October 30, 2019
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Autism MEAL Plan offers multidisciplinary approach to address food selectivity

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PHILADELPHIA — Presenters at the Food & Nutrition Conference & Expo showcased a parent-mediated, group-based intervention called the Autism Managing Eating Aversions and Limited variety, or MEAL, Plan.

“Children with autism experience a high prevalence of feeding concern,” William Sharp, PhD, director of the Children’s Multidisciplinary Feeding Program at Children’s Healthcare of Atlanta, said during the presentation. “In 2013, we conducted a meta-analysis that revealed that about 95% of kids with autism have feeding problems.”

This high prevalence corresponds with a “huge unmet need” for the development of access to evidence-based care, according to Sharp. Although autism might not be quite as ubiquitous in the modern world as it seems because detecting methods have improved and definitions have become more broad, Sharp noted that about one in 59 children has autism and approximately 1 million children in the United States with autism have feeding problems.

“In the same meta-analysis, we found evidence that children with autism have a fivefold increase in food selectivity compared with children without autism,” Sharp said, highlighting selectivity as the primary feeding concern in this patient population.

Parents’ own diets are affected as well often from attempting to avoid negative outcomes of bringing disliked foods into the house that may upset the child, according to Sharp.

A main component of the MEAL Plan involves matching the intervention to the severity of food selectivity. Sharp and colleagues classified selectivity into three categories — severe, which includes a complete rejection of one or more food groups and accepting five or fewer total food items; moderate, which includes consuming two or fewer items in one or more food groups; and mild, which includes at least three or more items from each food group and daily acceptance of food from all five food groups.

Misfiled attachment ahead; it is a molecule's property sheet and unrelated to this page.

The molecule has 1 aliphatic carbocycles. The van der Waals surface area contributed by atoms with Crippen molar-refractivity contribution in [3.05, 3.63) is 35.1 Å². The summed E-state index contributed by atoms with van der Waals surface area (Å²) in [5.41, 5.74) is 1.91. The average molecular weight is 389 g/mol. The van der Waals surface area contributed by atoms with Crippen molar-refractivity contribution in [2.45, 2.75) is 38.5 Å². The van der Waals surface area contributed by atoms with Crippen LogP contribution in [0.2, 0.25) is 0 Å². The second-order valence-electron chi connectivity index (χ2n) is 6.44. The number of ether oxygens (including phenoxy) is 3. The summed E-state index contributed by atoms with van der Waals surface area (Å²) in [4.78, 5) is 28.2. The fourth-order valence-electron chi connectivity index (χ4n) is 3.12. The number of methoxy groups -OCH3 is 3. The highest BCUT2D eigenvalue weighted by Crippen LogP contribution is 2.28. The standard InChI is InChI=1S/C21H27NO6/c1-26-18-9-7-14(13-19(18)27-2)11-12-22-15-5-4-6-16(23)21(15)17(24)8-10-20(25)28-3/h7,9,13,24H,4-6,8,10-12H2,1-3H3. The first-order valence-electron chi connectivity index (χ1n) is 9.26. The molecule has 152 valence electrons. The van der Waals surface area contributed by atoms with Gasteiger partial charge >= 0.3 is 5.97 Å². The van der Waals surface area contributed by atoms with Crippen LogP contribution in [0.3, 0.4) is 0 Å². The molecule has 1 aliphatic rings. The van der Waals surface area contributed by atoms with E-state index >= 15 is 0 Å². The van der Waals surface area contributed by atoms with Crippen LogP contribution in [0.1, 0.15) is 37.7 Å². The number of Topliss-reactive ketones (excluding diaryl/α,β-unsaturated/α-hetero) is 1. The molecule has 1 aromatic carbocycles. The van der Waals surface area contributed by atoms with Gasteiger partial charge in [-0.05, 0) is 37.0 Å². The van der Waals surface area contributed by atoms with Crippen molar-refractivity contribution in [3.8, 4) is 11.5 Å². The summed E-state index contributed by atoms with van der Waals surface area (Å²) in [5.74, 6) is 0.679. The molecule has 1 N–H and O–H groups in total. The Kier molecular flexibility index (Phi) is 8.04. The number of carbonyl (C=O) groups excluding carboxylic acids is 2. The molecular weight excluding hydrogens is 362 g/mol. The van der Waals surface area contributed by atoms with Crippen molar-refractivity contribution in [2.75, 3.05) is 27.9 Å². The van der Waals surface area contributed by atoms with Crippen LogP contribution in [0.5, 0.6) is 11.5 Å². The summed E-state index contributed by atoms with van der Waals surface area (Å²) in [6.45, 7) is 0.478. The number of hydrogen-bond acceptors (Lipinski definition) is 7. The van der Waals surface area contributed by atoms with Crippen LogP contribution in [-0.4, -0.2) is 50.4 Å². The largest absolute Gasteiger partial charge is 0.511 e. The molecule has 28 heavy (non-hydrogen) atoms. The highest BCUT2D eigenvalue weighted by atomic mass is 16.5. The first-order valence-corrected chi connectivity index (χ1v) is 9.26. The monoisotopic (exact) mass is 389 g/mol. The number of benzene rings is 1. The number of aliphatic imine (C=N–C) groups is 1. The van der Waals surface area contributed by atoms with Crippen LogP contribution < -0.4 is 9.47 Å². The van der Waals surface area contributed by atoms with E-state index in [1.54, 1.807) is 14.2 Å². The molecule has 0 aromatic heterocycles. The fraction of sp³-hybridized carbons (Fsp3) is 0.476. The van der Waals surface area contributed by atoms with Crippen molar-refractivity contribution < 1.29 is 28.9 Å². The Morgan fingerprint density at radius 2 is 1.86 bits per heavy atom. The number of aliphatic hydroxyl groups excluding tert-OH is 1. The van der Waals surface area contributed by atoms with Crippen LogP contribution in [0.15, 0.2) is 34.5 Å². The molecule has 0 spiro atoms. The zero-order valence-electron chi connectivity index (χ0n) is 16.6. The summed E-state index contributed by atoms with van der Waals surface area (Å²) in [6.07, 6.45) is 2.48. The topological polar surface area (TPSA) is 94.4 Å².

The final take-away point of Sharp’s presentation focused on the availability of effective interventions for feeding disorders, including selectivity in autism, and the importance of intensive, multidisciplinary treatment.

Multidisciplinary treatment, especially for this patient population, can be coordinated between psychology, medicine, nutrition and speech-language pathology/occupational therapy, according to Rashelle Berry, MPH, MS, RDN, nutrition manager of the Children’s Multidisciplinary Feeding Program at Children’s Healthcare of Atlanta. The four pillars of the MEAL Plan are medicine, nutrition, skill and behavior, and the primary disorder it addresses is Avoidant/Restrictive Food Intake Disorder, or ARFID, according to Berry.

“MEAL Plan was really created as a health promotion program for children with autism and is designed to prevent ARFID A2, which is mild or moderate food selectivity,” Berry said.

Specifically, a dietitian evaluates a child’s growth measure and nutritional needs and helps select foods to expand food diversity. They also provide child-specific information to create a well-balanced diet that can help avoid nutritional deficiencies from food selectivity.

“We use behavior management strategies with nutrition so that can we establish this diet and make it work for each patient, and this is where dieticians merge with behavioral psychologists to work to change that child’s behavior,” Berry said. “I, as the dietitian, need to speak the same language the behavioral professional is speaking so parents don’t think we are going way off script.” – by Joe Gramigna

Reference:

Berry R, Sharp W. The Autism MEAL Plan: Empowering Caregivers to Feed in Avoidant/Restrictive Food Intake Disorder. Presented at: Food & Nutrition Conference & Expo; Oct. 26-29, 2019; Philadelphia, Pennsylvania.

Disclosures: Berry reports working for Children’s Healthcare of Atlanta. Sharp reports working for Children’s Healthcare of Atlanta and Emory University, as well as research support from the Organization for Autism Research and an Emory Pilot Grant.